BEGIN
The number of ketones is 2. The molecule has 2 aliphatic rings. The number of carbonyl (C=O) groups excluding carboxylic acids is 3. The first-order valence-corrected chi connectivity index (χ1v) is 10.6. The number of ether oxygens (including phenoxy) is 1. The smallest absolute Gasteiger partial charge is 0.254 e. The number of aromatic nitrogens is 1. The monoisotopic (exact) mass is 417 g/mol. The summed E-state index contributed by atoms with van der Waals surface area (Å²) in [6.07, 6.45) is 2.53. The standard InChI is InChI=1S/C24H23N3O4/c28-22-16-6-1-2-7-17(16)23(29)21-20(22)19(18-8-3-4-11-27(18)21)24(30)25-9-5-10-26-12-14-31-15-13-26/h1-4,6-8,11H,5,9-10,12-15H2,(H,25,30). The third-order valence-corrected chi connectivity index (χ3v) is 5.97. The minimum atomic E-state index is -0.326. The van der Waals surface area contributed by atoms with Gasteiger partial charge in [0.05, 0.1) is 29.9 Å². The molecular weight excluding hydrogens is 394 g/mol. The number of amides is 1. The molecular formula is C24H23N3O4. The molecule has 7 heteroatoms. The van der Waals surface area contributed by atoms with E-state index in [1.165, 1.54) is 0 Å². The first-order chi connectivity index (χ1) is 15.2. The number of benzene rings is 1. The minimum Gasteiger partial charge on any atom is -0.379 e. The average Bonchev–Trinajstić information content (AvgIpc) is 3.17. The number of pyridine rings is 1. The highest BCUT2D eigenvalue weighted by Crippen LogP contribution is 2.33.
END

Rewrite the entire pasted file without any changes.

The number of ketones is 2. The molecule has 2 aliphatic rings. The number of carbonyl (C=O) groups excluding carboxylic acids is 3. The first-order valence-corrected chi connectivity index (χ1v) is 10.6. The number of ether oxygens (including phenoxy) is 1. The smallest absolute Gasteiger partial charge is 0.254 e. The number of aromatic nitrogens is 1. The monoisotopic (exact) mass is 417 g/mol. The summed E-state index contributed by atoms with van der Waals surface area (Å²) in [6.07, 6.45) is 2.53. The standard InChI is InChI=1S/C24H23N3O4/c28-22-16-6-1-2-7-17(16)23(29)21-20(22)19(18-8-3-4-11-27(18)21)24(30)25-9-5-10-26-12-14-31-15-13-26/h1-4,6-8,11H,5,9-10,12-15H2,(H,25,30). The third-order valence-corrected chi connectivity index (χ3v) is 5.97. The minimum atomic E-state index is -0.326. The van der Waals surface area contributed by atoms with Gasteiger partial charge in [0.05, 0.1) is 29.9 Å². The molecular weight excluding hydrogens is 394 g/mol. The number of amides is 1. The molecular formula is C24H23N3O4. The molecule has 7 heteroatoms. The van der Waals surface area contributed by atoms with E-state index in [1.165, 1.54) is 0 Å². The first-order chi connectivity index (χ1) is 15.2. The number of benzene rings is 1. The minimum Gasteiger partial charge on any atom is -0.379 e. The average Bonchev–Trinajstić information content (AvgIpc) is 3.17. The number of pyridine rings is 1. The highest BCUT2D eigenvalue weighted by Crippen LogP contribution is 2.33.